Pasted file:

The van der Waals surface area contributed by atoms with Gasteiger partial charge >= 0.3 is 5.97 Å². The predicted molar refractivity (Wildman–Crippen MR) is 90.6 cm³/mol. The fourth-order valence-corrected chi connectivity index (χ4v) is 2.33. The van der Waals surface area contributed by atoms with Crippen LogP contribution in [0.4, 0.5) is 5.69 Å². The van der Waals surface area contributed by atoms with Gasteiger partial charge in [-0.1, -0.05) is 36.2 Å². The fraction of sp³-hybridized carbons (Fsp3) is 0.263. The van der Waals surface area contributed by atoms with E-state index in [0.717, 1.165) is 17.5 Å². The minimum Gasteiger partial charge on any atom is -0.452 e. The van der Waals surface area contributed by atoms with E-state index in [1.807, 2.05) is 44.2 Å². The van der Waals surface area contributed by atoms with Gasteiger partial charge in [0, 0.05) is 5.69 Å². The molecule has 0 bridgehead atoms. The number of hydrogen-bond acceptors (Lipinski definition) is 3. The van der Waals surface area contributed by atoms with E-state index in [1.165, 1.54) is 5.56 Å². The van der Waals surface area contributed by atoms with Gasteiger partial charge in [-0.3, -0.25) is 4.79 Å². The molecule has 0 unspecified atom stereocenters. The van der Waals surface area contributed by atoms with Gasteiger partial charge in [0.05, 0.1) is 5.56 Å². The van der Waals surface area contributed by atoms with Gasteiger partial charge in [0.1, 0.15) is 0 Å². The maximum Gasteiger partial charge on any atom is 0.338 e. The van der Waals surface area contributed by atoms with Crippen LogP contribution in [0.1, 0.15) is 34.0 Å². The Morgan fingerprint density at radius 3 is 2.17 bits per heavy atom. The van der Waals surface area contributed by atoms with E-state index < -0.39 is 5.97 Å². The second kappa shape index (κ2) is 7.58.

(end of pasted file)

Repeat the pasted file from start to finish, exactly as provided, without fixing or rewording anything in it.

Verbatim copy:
The van der Waals surface area contributed by atoms with Gasteiger partial charge >= 0.3 is 5.97 Å². The predicted molar refractivity (Wildman–Crippen MR) is 90.6 cm³/mol. The fourth-order valence-corrected chi connectivity index (χ4v) is 2.33. The van der Waals surface area contributed by atoms with Crippen LogP contribution in [0.4, 0.5) is 5.69 Å². The van der Waals surface area contributed by atoms with Gasteiger partial charge in [-0.1, -0.05) is 36.2 Å². The fraction of sp³-hybridized carbons (Fsp3) is 0.263. The van der Waals surface area contributed by atoms with E-state index in [0.717, 1.165) is 17.5 Å². The minimum Gasteiger partial charge on any atom is -0.452 e. The van der Waals surface area contributed by atoms with E-state index in [1.807, 2.05) is 44.2 Å². The van der Waals surface area contributed by atoms with Gasteiger partial charge in [0, 0.05) is 5.69 Å². The molecule has 0 bridgehead atoms. The number of hydrogen-bond acceptors (Lipinski definition) is 3. The van der Waals surface area contributed by atoms with E-state index in [1.165, 1.54) is 5.56 Å². The van der Waals surface area contributed by atoms with Gasteiger partial charge in [-0.3, -0.25) is 4.79 Å². The molecule has 0 unspecified atom stereocenters. The van der Waals surface area contributed by atoms with Gasteiger partial charge in [0.05, 0.1) is 5.56 Å². The van der Waals surface area contributed by atoms with Gasteiger partial charge in [0.1, 0.15) is 0 Å². The maximum Gasteiger partial charge on any atom is 0.338 e. The van der Waals surface area contributed by atoms with Crippen LogP contribution in [0.1, 0.15) is 34.0 Å². The Morgan fingerprint density at radius 3 is 2.17 bits per heavy atom. The van der Waals surface area contributed by atoms with E-state index < -0.39 is 5.97 Å². The second kappa shape index (κ2) is 7.58.